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Morocco

By:
Henry Munson, Malika Zeghal
Source:
The Oxford Encyclopedia of the Islamic World What is This? Provides comprehensive scholarly coverage of the full geographical and historical extent of Islam

Morocco

The population of Morocco, about 31.1 million in 2004, is more than 99 percent Sunnī Muslim. There is a Jewish minority of fewer than eight thousand people (mostly in Casablanca and other coastal cities). There is no indigenous Christian minority. There are no significant religious differences between the Berbers, found primarily in the mountains, and the Arabic-speaking population. Islamic “fundamentalist” movements have challenged the regime of King Ḥasan II since the 1970s. Educated Moroccans unsympathetic to these movements generally refer to them by the Arabic equivalent of the term “fundamentalist”: uṣūlī. The members of these groups typically call themselves “Islamists” (Islāmīyīn). The strength of Islamist movements as well as their diversity and influence on Moroccan society became more visible in the 1990s, when Hassan II initiated a process of liberalization of the political system.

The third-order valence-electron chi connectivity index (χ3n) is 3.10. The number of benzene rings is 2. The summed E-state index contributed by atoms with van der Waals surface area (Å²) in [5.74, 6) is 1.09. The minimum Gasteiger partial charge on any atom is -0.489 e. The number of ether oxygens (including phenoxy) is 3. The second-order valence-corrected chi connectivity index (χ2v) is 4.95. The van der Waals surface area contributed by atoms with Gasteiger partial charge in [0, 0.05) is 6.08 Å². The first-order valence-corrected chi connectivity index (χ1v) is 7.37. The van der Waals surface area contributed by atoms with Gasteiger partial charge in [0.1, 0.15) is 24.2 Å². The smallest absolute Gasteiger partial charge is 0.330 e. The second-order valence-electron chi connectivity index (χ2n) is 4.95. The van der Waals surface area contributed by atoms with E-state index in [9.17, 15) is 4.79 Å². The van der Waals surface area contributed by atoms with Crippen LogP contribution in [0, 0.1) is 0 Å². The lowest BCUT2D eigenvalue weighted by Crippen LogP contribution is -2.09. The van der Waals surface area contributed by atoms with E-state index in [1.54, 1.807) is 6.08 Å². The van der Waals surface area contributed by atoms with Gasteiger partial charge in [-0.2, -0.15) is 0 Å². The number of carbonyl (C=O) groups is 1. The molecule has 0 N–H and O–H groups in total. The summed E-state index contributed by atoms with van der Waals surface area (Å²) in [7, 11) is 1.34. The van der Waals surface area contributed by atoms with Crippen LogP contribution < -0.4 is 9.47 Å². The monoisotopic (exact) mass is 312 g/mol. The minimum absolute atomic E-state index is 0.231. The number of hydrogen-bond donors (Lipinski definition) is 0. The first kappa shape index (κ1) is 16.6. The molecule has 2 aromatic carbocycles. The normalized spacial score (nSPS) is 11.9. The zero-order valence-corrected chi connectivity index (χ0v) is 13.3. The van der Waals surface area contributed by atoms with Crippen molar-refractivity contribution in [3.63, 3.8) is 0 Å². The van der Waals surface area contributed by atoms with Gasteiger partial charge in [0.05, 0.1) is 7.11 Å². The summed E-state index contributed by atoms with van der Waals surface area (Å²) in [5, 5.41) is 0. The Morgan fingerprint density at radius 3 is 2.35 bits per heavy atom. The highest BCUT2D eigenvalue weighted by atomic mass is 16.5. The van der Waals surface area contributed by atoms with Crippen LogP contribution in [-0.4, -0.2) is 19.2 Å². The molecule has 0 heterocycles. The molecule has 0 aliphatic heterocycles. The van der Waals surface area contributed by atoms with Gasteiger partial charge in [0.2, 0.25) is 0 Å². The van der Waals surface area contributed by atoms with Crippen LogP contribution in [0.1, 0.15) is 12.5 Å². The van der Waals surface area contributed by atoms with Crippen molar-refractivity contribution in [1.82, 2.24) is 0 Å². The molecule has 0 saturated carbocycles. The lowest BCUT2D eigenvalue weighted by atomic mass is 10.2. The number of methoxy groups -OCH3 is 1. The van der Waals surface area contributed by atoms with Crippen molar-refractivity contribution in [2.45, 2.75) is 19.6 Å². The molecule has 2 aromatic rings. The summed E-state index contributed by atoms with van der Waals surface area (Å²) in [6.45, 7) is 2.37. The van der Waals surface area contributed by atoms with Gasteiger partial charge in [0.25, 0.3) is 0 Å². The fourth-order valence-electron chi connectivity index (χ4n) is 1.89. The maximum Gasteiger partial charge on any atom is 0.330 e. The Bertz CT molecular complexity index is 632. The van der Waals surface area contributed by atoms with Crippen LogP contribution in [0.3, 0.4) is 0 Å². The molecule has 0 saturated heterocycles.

One influential model of the history of Islam in Morocco is that of Ernest Gellner (1969), who sees Moroccan Islam as having oscillated throughout history between the puritanical, scripturalist religion of the literate urban bourgeoisie and the ritualistic, anthropolatrous religion of the illiterate rural tribes. Orthodoxy, says Gellner, revolved around Holy Scripture and thus entailed literacy. It was strictly monotheistic and egalitarian (among believers). It emphasized moderation and sobriety and abstention from ritual excesses. In this form of Islam, there were no intermediaries between the believer and God. The more anthropolatrous popular Islam, by contrast, stressed hierarchy and mediation between the believer and God. The mediators were Ṣūfī shaykhs, saints, and shurafāʿ (sharīfs). This form of Islam was characterized by ritual indulgence, in contrast to the puritanism of urban orthodoxy.

Gellner concedes that popular Islam was not solely a rural phenomenon; it also existed among the urban poor. But whereas among the tribes it served as a kind of social lubricant making possible the resolution of conflicts, in the cities it provided ecstatic consolation for the poor. Orthodox Islam, by contrast, served to ratify the style of life of the urban bourgeoisie.